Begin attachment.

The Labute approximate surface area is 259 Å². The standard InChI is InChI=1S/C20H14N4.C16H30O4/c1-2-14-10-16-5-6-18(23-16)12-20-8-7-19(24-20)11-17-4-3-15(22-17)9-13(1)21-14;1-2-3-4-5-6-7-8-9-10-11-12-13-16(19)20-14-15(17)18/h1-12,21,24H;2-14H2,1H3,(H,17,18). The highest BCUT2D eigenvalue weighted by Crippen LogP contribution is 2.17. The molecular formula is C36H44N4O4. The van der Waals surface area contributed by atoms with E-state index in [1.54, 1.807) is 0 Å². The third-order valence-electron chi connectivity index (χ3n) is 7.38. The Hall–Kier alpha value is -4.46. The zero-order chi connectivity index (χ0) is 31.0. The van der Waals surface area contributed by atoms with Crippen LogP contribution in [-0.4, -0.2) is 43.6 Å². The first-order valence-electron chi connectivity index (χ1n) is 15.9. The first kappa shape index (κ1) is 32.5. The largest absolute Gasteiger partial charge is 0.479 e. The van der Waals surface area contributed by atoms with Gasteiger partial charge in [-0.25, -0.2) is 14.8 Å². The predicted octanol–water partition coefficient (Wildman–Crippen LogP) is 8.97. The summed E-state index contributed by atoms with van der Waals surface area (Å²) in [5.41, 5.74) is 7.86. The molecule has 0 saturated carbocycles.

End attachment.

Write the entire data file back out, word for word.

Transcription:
The Labute approximate surface area is 259 Å². The standard InChI is InChI=1S/C20H14N4.C16H30O4/c1-2-14-10-16-5-6-18(23-16)12-20-8-7-19(24-20)11-17-4-3-15(22-17)9-13(1)21-14;1-2-3-4-5-6-7-8-9-10-11-12-13-16(19)20-14-15(17)18/h1-12,21,24H;2-14H2,1H3,(H,17,18). The highest BCUT2D eigenvalue weighted by Crippen LogP contribution is 2.17. The molecular formula is C36H44N4O4. The van der Waals surface area contributed by atoms with E-state index in [1.54, 1.807) is 0 Å². The third-order valence-electron chi connectivity index (χ3n) is 7.38. The Hall–Kier alpha value is -4.46. The zero-order chi connectivity index (χ0) is 31.0. The van der Waals surface area contributed by atoms with Crippen LogP contribution in [-0.4, -0.2) is 43.6 Å². The first-order valence-electron chi connectivity index (χ1n) is 15.9. The first kappa shape index (κ1) is 32.5. The largest absolute Gasteiger partial charge is 0.479 e. The van der Waals surface area contributed by atoms with Gasteiger partial charge in [-0.25, -0.2) is 14.8 Å². The predicted octanol–water partition coefficient (Wildman–Crippen LogP) is 8.97. The summed E-state index contributed by atoms with van der Waals surface area (Å²) in [5.41, 5.74) is 7.86. The molecule has 0 saturated carbocycles.